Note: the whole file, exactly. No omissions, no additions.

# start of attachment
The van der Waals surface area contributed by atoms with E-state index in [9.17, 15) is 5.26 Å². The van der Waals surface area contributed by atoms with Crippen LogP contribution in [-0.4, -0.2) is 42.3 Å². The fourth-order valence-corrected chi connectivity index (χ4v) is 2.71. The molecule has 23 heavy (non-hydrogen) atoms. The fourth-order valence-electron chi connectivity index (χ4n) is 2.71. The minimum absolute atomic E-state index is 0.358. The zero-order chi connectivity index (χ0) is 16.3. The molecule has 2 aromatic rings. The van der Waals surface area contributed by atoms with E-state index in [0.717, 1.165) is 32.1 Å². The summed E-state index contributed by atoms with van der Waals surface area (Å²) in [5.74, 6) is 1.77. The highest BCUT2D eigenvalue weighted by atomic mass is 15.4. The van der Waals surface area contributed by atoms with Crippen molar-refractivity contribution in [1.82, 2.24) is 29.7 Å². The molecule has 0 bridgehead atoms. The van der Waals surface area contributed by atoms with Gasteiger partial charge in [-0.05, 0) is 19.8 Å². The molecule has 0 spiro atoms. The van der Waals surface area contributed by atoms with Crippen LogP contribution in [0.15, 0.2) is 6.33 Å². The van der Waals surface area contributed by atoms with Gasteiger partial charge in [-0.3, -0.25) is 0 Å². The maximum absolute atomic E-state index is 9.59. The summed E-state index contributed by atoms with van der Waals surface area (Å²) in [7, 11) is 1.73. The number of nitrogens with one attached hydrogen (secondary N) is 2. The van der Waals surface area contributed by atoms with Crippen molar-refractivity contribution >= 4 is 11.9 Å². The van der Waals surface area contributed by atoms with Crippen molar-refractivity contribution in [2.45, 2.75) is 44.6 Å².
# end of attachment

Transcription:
The van der Waals surface area contributed by atoms with E-state index in [9.17, 15) is 5.26 Å². The van der Waals surface area contributed by atoms with Crippen LogP contribution in [-0.4, -0.2) is 42.3 Å². The fourth-order valence-corrected chi connectivity index (χ4v) is 2.71. The molecule has 23 heavy (non-hydrogen) atoms. The fourth-order valence-electron chi connectivity index (χ4n) is 2.71. The minimum absolute atomic E-state index is 0.358. The zero-order chi connectivity index (χ0) is 16.3. The molecule has 2 aromatic rings. The van der Waals surface area contributed by atoms with E-state index in [0.717, 1.165) is 32.1 Å². The summed E-state index contributed by atoms with van der Waals surface area (Å²) in [5.74, 6) is 1.77. The highest BCUT2D eigenvalue weighted by atomic mass is 15.4. The van der Waals surface area contributed by atoms with Crippen molar-refractivity contribution in [1.82, 2.24) is 29.7 Å². The molecule has 0 bridgehead atoms. The van der Waals surface area contributed by atoms with Gasteiger partial charge in [-0.05, 0) is 19.8 Å². The molecule has 0 spiro atoms. The van der Waals surface area contributed by atoms with Crippen LogP contribution in [0.15, 0.2) is 6.33 Å². The van der Waals surface area contributed by atoms with Gasteiger partial charge in [-0.3, -0.25) is 0 Å². The maximum absolute atomic E-state index is 9.59. The summed E-state index contributed by atoms with van der Waals surface area (Å²) in [7, 11) is 1.73. The number of nitrogens with one attached hydrogen (secondary N) is 2. The van der Waals surface area contributed by atoms with Crippen molar-refractivity contribution >= 4 is 11.9 Å². The van der Waals surface area contributed by atoms with Crippen molar-refractivity contribution in [2.45, 2.75) is 44.6 Å².